(Visited 20 times, 1 visits today)FacebookTwitterPinterestSave分享0 The so-called “scientific method” (if there is such a thing) has undergone dramatic changes throughout history, but there is one constant that can be relied upon: the myth of scientism.Scientism is the belief that the “scientific method” is a disinterested formula that, provided a bias-free scientist follows the steps, is guaranteed to lead to knowledge that progresses toward understanding of nature that invariably improves over time. Philosophers of science, historians of science and sociologists of science know that this simplistic description is a myth. On the 50th anniversary of Thomas Kuhn’s Structure of Scientific Revolutions this year, and the “Science Wars” that ensued in the decades following its publication in 1962, one would think that scientism went out with logical positivism and vinyl records, but some reporters remain stuck in that groove. A recent example is found on Live Science, where Robert Roy Britt and and Kim Ann Zimmermann provided a definition straight out of the 1950s:Science is a systematic and logical approach to discovering how things in the universe work. It is derived from the Latin word “scientia,” which translates to knowledge. Unlike the arts, science aims for measurable results through testing and analysis. Science is based on fact, not opinion or preferences. The process of science is designed to challenge ideas through research. It is not meant to prove theories, but rule out alternative explanations until a likely conclusion is reached.This definition, followed by a step-by-step “recipe” for the Scientific Method, reveals none of the complexities of real-world science. For instance, not all scientists follow this method, if indeed any do. Different fields of science use different methods. It overlooks tacit knowledge, hunches and social pressures that short-circuit the method. It mentions nothing of the scientific culture or consensus, Kuhn’s paradigms and scientific revolutions. It conflates scientific discovery with scientific understanding, yet it distinguishes facts from theories as if facts cannot be theory-laden. It ignores profound differences between operational sciences (which can be replicated) and origins sciences (which cannot, but rely on inference). And it creates an either-or fallacy that segregates “science” from all other forms of inquiry, some of which are not only just as systematic and logical, but may be even more measurable, reliable, and amenable to knowledge. Those are just a few of the questions that arise from the Live Science article.Even the article’s ending section, “brief history of science,” overlooks the fact that what was considered “knowledge” in the past is often considered foolishness today. Almost everything that was believed about the universe, the earth and life back in 1900 has been debunked. We have no guarantee, therefore, that scientists of the future will not look on today’s “scientific” beliefs as foolishness. The phrase “now we know” is often the prelude to collapse (for an interesting example from geology, read a quote posted by Uncommon Descent).Britt and Zimmermann also neglected to address how scientific knowledge is manufactured. There was nothing about peer review, for instance. Yet even Nature this past week acknowledged that a revolution is underway in peer review with new internet resources that may render traditional print journals obsolete. On June 12, Richard van Noorden explored some of the radical new initiatives like PeerJ (an outgrowth of the inventors of PLoS ONE) that will allow scientists to pay one price for unlimited online publishing. Notice his explosive metaphor:PeerJ is just one of a flurry of experiments, encouraged in part by the gathering momentum of open access, that might shape the future of research publishing. “We are seeing a Cambrian explosion of experiments with new publishing models. It’s going to be an interesting period for the next few years,” says Binfield.The metaphor implies no clear connection between the old way and several radical new ways of publication. This example shows that one aspect of the “scientific method,” peer review, is undergoing a dramatic change before our eyes after decades — even centuries — of standard operating procedure.Another example from Nature confesses that there may be limits to our understanding. Climate change certainly looms large in scientific discussions these days. Just as the latest global climate change conference is concluding in Rio, Maslin and Austin said in Nature June 14 (486, pp. 183–184, doi:10.1038/486183a) that climate models may have reached their limits:For the fifth major assessment of climate science by the Intergovernmental Panel on Climate Change (IPCC), due to be released next year, climate scientists face a serious public-image problem. The climate models they are now working with, which make use of significant improvements in our understanding of complex climate processes, are likely to produce wider rather than smaller ranges of uncertainty in their predictions. To the public and to policymakers, this will look as though the scientific understanding of climate change is becoming less, rather than more, clear….…. Why do models have a limited capability to predict the future? First of all, they are not reality. This is perhaps an obvious point, but it is regularly ignored. By their very nature, models cannot capture all the factors involved in a natural system, and those that they do capture are often incompletely understood. Science historian Naomi Oreskes of the University of California, San Diego, and her colleagues have argued convincingly that this makes climate models impossible to truly verify or validate. Surprisingly, they stated that ignorance is no reason for inaction:Scientists need to decide how to explain this effect. Above all, the public and policymakers need to be made to understand that climate models may have reached their limit. They must stop waiting for further certainty or persuasion, and simply act.This statement appears to be naked advocacy for political action in spite of scientific understanding. Regardless of one’s views on human-caused global warming, the quote illustrates powerful influences between politics and science. It also reveals that scientists, like other fallible human beings, are not necessarily bias-free, but are subject to motivations and collective beliefs.Update 6/19/2012: Pallab Ghosh, writing for the BBC News, reported on the growing trend toward open-access journals on the internet, away from traditional subscription-based journals. One of the arguments in favor of open access is that if the public is paying for the research, they ought to be able to read about it. Some scientists are strongly in favor of the movement, seeing it as the democratization of science. “Critics have argued that commercial publishers have made excessive profits from scientific research that has been paid for from public money,” Ghosh wrote. “Critics also say that denying access to publicly-funded research is immoral.” One significant upshot of the trend is that leading journal editors will have less veto power over what gets published, and less control over what kind of research is deemed significant.Don’t ever be fooled into assuming that scientists, and especially science reporters, have been educated out of scientism. Many scientists never took a philosophy of science course. Some of them, influenced by their science professors, were trained to distrust philosophers of science. But the question “What is science?” is not a question of science. It is a question of philosophy about science. Scientists therefore, operating within the scientific culture, are the least qualified to answer the question.It’s time to suggest again two Teaching Company lecture series that explore in detail the philosophical issues of the “scientific method.” Here are links to them. Take note that the courses periodically go on sale.Kasser, Philosophy of ScienceGoldman, Science Wars: What Scientists Know and How They Know ItNotice that neither professors are friendly to intelligent design; they both accept Darwinian evolution. But after listening to them explain the many difficulties in verifying even the simplest scientific concepts, and hearing about the welter of contradictory opinions about what science is, and how misguided previous “now we know” claims have been, no reader of Creation-Evolution Headlines should remain vulnerable to the fallacy of scientism.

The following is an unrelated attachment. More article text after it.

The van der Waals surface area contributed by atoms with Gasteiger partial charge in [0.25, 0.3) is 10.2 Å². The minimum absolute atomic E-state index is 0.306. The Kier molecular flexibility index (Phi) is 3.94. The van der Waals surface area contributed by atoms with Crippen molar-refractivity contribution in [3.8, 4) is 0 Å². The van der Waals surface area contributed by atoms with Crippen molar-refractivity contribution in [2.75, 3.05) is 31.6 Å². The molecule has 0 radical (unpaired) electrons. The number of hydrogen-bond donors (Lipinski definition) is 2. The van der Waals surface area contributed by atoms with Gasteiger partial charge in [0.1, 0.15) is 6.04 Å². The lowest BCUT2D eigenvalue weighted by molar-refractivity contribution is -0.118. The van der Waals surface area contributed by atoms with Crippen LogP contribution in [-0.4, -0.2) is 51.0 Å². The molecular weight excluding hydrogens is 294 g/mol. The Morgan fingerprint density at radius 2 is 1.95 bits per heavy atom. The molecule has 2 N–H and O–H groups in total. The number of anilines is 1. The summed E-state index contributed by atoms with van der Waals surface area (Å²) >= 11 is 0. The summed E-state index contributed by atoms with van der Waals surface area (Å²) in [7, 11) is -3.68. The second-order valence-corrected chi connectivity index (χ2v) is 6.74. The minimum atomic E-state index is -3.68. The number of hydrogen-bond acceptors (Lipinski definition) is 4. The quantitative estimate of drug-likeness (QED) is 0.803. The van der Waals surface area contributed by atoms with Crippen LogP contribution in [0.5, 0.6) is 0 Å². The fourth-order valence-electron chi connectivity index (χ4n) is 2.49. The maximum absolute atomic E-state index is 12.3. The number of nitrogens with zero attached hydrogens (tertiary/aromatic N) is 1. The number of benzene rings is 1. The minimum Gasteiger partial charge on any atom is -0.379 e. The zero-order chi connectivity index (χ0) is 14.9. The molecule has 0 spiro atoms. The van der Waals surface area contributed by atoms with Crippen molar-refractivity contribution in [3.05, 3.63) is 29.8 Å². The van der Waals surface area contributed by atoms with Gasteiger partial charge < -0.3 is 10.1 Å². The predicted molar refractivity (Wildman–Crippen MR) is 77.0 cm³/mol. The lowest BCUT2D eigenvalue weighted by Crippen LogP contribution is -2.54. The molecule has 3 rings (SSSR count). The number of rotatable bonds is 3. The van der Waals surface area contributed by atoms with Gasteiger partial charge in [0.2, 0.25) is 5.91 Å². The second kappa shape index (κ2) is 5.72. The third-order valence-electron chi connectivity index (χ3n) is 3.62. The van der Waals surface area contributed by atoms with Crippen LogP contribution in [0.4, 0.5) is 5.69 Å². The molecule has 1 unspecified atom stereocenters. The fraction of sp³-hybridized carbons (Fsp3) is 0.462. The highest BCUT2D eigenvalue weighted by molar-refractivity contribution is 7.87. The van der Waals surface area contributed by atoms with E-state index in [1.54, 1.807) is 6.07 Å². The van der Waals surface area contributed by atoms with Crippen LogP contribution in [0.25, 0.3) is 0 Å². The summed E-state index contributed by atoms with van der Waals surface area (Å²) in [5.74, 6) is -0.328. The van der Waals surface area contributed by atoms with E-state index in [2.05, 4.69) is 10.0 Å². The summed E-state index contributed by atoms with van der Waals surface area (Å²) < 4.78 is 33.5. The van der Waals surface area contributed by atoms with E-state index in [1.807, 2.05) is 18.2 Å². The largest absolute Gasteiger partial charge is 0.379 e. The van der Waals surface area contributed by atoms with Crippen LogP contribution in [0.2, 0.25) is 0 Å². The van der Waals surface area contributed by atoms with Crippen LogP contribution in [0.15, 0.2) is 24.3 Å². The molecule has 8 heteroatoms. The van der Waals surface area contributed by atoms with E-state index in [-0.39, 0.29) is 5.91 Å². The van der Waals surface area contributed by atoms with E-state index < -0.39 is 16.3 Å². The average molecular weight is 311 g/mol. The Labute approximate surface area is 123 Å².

2 July 2012The outlook seems to be bright for South Africa’s iron ore miners, with a major new mine recently opened, expansion work begun on the country’s main iron-ore rail line – and global investment bank Morgan Stanley saying SA is set to overtake India as the world’s third-largest exporter of iron ore.In its latest forecasts, Morgan Stanley predicts that South Africa will overtake India this year as the world’s third-largest exporter of iron ore after Australia and Brazil, news agency Bloomberg reported on Friday.According to Bloomberg, Morgan Stanley said it expected South African seaborne exports to total 53-million tons this year, 4-million tons more than its prior forecast, while Indian exports were expected to fall to 41-million tons.In May, the South African government launched a major infrastructure upgrade in the country’s West Coast region, focusing on expanding the iron-ore rail line between Sishen in Northern Cape and Saldanha Bay in the Western Cape.The upgrade forms part of a massive, state-led infrastructure drive aimed at boosting economic growth and job creation in the country.Announcing the programme in February, President Jacob Zuma said the West Coast project would boost the region’s iron-ore transport capacity to 100-million tons per annum, adding that this would help to feed the developing world’s demand for iron ore, which is used in making steel.And last month, Anglo American subsidiary Kumba Iron Ore opened its R8.5-billion Kolomela mine, situated about 80km away from its Sishen mine in the Northern Cape.Noting that Kolomela had delivered its first ore to the Saldanha harbour five months ahead of schedule, Kumba CEO Chris Griffith said at the opening ceremony that the delivery of the Kolomela project was “in line with Kumba’s growth strategy of ramping up South African production to 70-million tons per annum by 2019”.Griffith predicted that existing supply-and-demand dynamics would sustain the prevailing higher prices of iron ore for longer than was anticipated.Anglo American CEO Cynthia Carroll, speaking at the same ceremony, said: “We believe that medium-term replacement of infrastructure in the developed world presents further opportunities for steel, with a bright future ahead for iron ore.”Carroll described the R8.5-billion development of Kolomela as a “vote of confidence” in South Africa.SAinfo reporter